“In this way, San Pablo property owners will have a separate, contractual obligation to enforce against the Redevelopment Agency,” a staff report reads.

Or as City Manager Brock Arner expressed it: “It’s like wearing a belt and putting on suspenders.”

Under eminent domain, government can force an owner to sell it property for the public’s benefit and for just compensation, which is determined in court if the owner and the agency cannot settle on a price.

This week’s action came in response to an outpouring of more than 100 people at a public hearing two weeks ago on a proposal to renew the redevelopment agency’s eminent domain powers for another 12 years.  Many at that meeting accused the agency of plotting to take their homes and businesses.  The council continued discussion of the renewal proposal to April 19.

There was no such outpouring this time, but two residents drew the council and staff into a discussion of eminent domain and redevelopment in general.

Margaret Judkins objected to the fact that more than 90 percent of San Pablo is in a redevelopment area.

“It’s telling everybody we live in a garbage dump,” Judkins said.  “That’s very embarrassing.”

She also said the council resolution does nothing to protect business owners.

Arner and Assistant City Manager Kelsey Worthy countered that redevelopment created much of today’s San Pablo and that without it, the Signature at Abella residential development, several shopping centers, the Holiday Inn Express hotel and numerous other projects would not have been built.

Arner noted that earlier in the meeting, the critics had applauded the redevelopment manager of East Palo Alto, Marie McKenzie, who made a guest presentation on a program in her city to get businesses assisted by her agency to hire local residents.  East Palo Alto has a population similar in size to San Pablo’s, and most of that city also is in a redevelopment area.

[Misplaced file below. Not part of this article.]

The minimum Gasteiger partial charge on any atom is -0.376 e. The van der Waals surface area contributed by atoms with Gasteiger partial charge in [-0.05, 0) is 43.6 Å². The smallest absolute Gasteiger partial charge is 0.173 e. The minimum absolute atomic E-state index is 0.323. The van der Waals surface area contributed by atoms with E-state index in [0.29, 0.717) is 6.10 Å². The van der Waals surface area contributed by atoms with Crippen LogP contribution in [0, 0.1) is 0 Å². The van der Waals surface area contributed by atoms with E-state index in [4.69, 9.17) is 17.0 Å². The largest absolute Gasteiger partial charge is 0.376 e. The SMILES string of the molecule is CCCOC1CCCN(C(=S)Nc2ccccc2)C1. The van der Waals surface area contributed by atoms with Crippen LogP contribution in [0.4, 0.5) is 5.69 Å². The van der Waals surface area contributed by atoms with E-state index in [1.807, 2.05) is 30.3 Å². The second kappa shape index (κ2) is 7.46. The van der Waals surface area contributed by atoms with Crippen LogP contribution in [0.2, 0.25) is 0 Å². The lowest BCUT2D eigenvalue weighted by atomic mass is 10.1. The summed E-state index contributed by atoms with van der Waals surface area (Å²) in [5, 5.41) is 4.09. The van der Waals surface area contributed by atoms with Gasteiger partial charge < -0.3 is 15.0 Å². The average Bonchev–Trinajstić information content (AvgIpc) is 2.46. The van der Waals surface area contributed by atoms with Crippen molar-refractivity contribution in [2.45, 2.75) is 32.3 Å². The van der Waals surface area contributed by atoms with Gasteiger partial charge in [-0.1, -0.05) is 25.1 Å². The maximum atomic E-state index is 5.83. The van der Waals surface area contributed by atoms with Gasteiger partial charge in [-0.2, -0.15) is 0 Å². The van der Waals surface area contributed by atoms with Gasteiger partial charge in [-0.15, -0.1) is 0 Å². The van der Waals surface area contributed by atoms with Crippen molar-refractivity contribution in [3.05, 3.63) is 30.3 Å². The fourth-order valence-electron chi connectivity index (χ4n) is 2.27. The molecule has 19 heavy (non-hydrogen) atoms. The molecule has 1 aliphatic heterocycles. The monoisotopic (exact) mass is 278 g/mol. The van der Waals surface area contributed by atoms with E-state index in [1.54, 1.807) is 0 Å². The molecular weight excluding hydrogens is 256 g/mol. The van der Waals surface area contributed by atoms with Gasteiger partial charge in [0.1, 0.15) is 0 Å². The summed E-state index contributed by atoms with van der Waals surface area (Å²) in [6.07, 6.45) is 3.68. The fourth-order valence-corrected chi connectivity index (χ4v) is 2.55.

The council announced there will be a town hall meeting March 29 on the subject of redevelopment and eminent domain.

The council will vote April 5 on a proposed letter of agreement with homeowners-in-residence, and April 19 it will resume the discussion of the proposal to renew the agency’s eminent domain powers for another 12 years.

Contra Costa Times:

VISTA: Member breaks rank with Vista redevelopment panel; The North County Times, 3/17/10

By Cigi Ross

A member of a Vista redevelopment committee is being chastised by his colleagues for distributing a letter to downtown merchants and homeowners that warns their property may be in danger of being seized by the city.

Jerome Hymes, a member of the Project Area Committee, recently distributed the letter to about 35 downtown businesses alleging the city is trying to “seize private property from unwilling sellers” by using eminent domain.  It also states that the city has “no intentions to treat property owners as partners” in the redevelopment process.

Eminent domain is a process that allows a government agency to take private land for public use or development, as long as it pays fair market value as determined by a court.

The letter, dated Feb. 1, is addressed to Vista’s Director of Redevelopment and Housing Bill Rawlings, though Rawlings said in a Feb. 4 response that he had never received a copy of the letter until he learned of it through a newspaper reporter.

Rawlings said Hymes misunderstands redevelopment laws and the processes the redevelopment agency must follow.

During a meeting of the committee Monday, Hymes told fellow panel members he was dissatisfied with Rawlings’ response and decided to hand out copies of the complaint letter as a way to provide information to downtown property and business owners.

“Sometimes it takes a public to get government or cities to listen,” Hymes said.  “If other people are asking, maybe you’ll see it as important.”

Other committee members promptly took Hymes to task for distributing the letter and said it was full of inaccuracies.

“It’s a total laundry list of all the urban myths of redevelopment,” member David Nilson said.

Janet Puckett, a committee member and executive director of the Vista Village Business Association, called the letter a “scare tactic.”

“Going out and scaring these people with information that is incomplete or inaccurate is not what I (as a PAC member) should be doing,” she said.

In the letter, Hymes cites the agency’s attempt to purchase the Vista Riviera Motel and lease the property to a nearby car dealership, North County Ford.  Redevelopment officials are currently negotiating a purchase with the motel owners, who have said they don’t want to sell the property, and the City Council authorized the agency to proceed with eminent domain if an agreement isn’t reached.